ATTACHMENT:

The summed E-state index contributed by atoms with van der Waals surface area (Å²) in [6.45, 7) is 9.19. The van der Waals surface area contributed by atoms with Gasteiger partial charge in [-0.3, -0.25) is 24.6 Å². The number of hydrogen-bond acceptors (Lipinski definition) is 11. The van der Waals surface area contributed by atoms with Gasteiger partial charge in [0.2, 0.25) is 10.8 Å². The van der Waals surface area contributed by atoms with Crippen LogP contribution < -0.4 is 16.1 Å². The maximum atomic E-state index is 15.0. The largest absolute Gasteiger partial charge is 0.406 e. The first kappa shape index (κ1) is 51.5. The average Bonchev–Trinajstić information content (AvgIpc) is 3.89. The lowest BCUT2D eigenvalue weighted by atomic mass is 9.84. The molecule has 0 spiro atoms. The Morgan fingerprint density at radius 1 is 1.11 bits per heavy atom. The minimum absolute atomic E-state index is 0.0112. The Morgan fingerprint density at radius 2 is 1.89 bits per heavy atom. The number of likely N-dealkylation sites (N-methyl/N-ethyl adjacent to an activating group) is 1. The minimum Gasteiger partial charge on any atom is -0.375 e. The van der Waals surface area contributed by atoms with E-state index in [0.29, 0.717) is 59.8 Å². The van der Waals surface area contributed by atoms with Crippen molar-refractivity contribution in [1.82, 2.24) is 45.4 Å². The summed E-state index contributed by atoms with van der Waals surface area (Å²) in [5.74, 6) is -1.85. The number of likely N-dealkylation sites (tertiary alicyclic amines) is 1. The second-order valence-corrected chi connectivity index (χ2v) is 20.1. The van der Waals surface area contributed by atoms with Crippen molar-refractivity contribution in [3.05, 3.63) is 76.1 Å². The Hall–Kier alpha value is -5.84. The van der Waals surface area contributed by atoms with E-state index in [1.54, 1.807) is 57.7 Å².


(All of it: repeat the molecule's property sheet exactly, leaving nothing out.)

The summed E-state index contributed by atoms with van der Waals surface area (Å²) in [6.45, 7) is 9.19. The van der Waals surface area contributed by atoms with Gasteiger partial charge in [-0.3, -0.25) is 24.6 Å². The number of hydrogen-bond acceptors (Lipinski definition) is 11. The van der Waals surface area contributed by atoms with Gasteiger partial charge in [0.2, 0.25) is 10.8 Å². The van der Waals surface area contributed by atoms with Crippen LogP contribution < -0.4 is 16.1 Å². The maximum atomic E-state index is 15.0. The largest absolute Gasteiger partial charge is 0.406 e. The first kappa shape index (κ1) is 51.5. The average Bonchev–Trinajstić information content (AvgIpc) is 3.89. The lowest BCUT2D eigenvalue weighted by atomic mass is 9.84. The molecule has 0 spiro atoms. The Morgan fingerprint density at radius 1 is 1.11 bits per heavy atom. The minimum absolute atomic E-state index is 0.0112. The Morgan fingerprint density at radius 2 is 1.89 bits per heavy atom. The number of likely N-dealkylation sites (N-methyl/N-ethyl adjacent to an activating group) is 1. The minimum Gasteiger partial charge on any atom is -0.375 e. The van der Waals surface area contributed by atoms with E-state index in [0.29, 0.717) is 59.8 Å². The van der Waals surface area contributed by atoms with Crippen molar-refractivity contribution in [1.82, 2.24) is 45.4 Å². The summed E-state index contributed by atoms with van der Waals surface area (Å²) in [5.74, 6) is -1.85. The number of likely N-dealkylation sites (tertiary alicyclic amines) is 1. The second-order valence-corrected chi connectivity index (χ2v) is 20.1. The van der Waals surface area contributed by atoms with Crippen molar-refractivity contribution in [3.05, 3.63) is 76.1 Å². The Hall–Kier alpha value is -5.84. The van der Waals surface area contributed by atoms with E-state index in [1.54, 1.807) is 57.7 Å².